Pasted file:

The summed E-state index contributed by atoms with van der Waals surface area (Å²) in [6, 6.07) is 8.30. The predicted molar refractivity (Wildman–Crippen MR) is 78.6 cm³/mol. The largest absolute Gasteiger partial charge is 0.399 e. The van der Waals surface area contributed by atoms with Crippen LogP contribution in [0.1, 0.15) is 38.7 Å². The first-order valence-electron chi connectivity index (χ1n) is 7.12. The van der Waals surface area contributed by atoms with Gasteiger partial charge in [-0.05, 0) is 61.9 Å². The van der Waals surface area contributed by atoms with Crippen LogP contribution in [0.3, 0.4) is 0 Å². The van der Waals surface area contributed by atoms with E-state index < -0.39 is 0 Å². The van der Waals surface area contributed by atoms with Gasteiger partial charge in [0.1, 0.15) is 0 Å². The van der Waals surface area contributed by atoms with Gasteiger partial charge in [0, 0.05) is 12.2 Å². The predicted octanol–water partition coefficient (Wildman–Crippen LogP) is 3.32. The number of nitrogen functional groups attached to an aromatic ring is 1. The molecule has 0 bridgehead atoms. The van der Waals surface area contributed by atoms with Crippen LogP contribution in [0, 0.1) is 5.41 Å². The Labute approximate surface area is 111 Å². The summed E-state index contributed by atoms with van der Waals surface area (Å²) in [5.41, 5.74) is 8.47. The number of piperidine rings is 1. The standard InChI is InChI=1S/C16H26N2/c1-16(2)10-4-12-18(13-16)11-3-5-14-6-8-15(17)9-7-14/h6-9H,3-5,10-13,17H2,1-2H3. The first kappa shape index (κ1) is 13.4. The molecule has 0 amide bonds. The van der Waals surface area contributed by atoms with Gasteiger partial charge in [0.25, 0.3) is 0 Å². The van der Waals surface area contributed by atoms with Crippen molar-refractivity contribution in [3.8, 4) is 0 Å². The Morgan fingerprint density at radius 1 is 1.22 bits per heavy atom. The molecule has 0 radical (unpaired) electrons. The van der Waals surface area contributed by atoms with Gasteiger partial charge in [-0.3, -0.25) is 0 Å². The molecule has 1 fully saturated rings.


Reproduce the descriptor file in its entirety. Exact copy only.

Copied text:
The summed E-state index contributed by atoms with van der Waals surface area (Å²) in [6, 6.07) is 8.30. The predicted molar refractivity (Wildman–Crippen MR) is 78.6 cm³/mol. The largest absolute Gasteiger partial charge is 0.399 e. The van der Waals surface area contributed by atoms with Crippen LogP contribution in [0.1, 0.15) is 38.7 Å². The first-order valence-electron chi connectivity index (χ1n) is 7.12. The van der Waals surface area contributed by atoms with Gasteiger partial charge in [-0.05, 0) is 61.9 Å². The van der Waals surface area contributed by atoms with Crippen LogP contribution in [0.3, 0.4) is 0 Å². The van der Waals surface area contributed by atoms with E-state index < -0.39 is 0 Å². The van der Waals surface area contributed by atoms with Gasteiger partial charge in [0.1, 0.15) is 0 Å². The van der Waals surface area contributed by atoms with Gasteiger partial charge in [0, 0.05) is 12.2 Å². The predicted octanol–water partition coefficient (Wildman–Crippen LogP) is 3.32. The number of nitrogen functional groups attached to an aromatic ring is 1. The molecule has 0 bridgehead atoms. The van der Waals surface area contributed by atoms with Crippen LogP contribution in [0, 0.1) is 5.41 Å². The Labute approximate surface area is 111 Å². The summed E-state index contributed by atoms with van der Waals surface area (Å²) in [5.41, 5.74) is 8.47. The number of piperidine rings is 1. The standard InChI is InChI=1S/C16H26N2/c1-16(2)10-4-12-18(13-16)11-3-5-14-6-8-15(17)9-7-14/h6-9H,3-5,10-13,17H2,1-2H3. The first kappa shape index (κ1) is 13.4. The molecule has 0 amide bonds. The van der Waals surface area contributed by atoms with Gasteiger partial charge in [0.25, 0.3) is 0 Å². The van der Waals surface area contributed by atoms with Crippen molar-refractivity contribution in [3.8, 4) is 0 Å². The Morgan fingerprint density at radius 1 is 1.22 bits per heavy atom. The molecule has 0 radical (unpaired) electrons. The van der Waals surface area contributed by atoms with Gasteiger partial charge in [-0.3, -0.25) is 0 Å². The molecule has 1 fully saturated rings.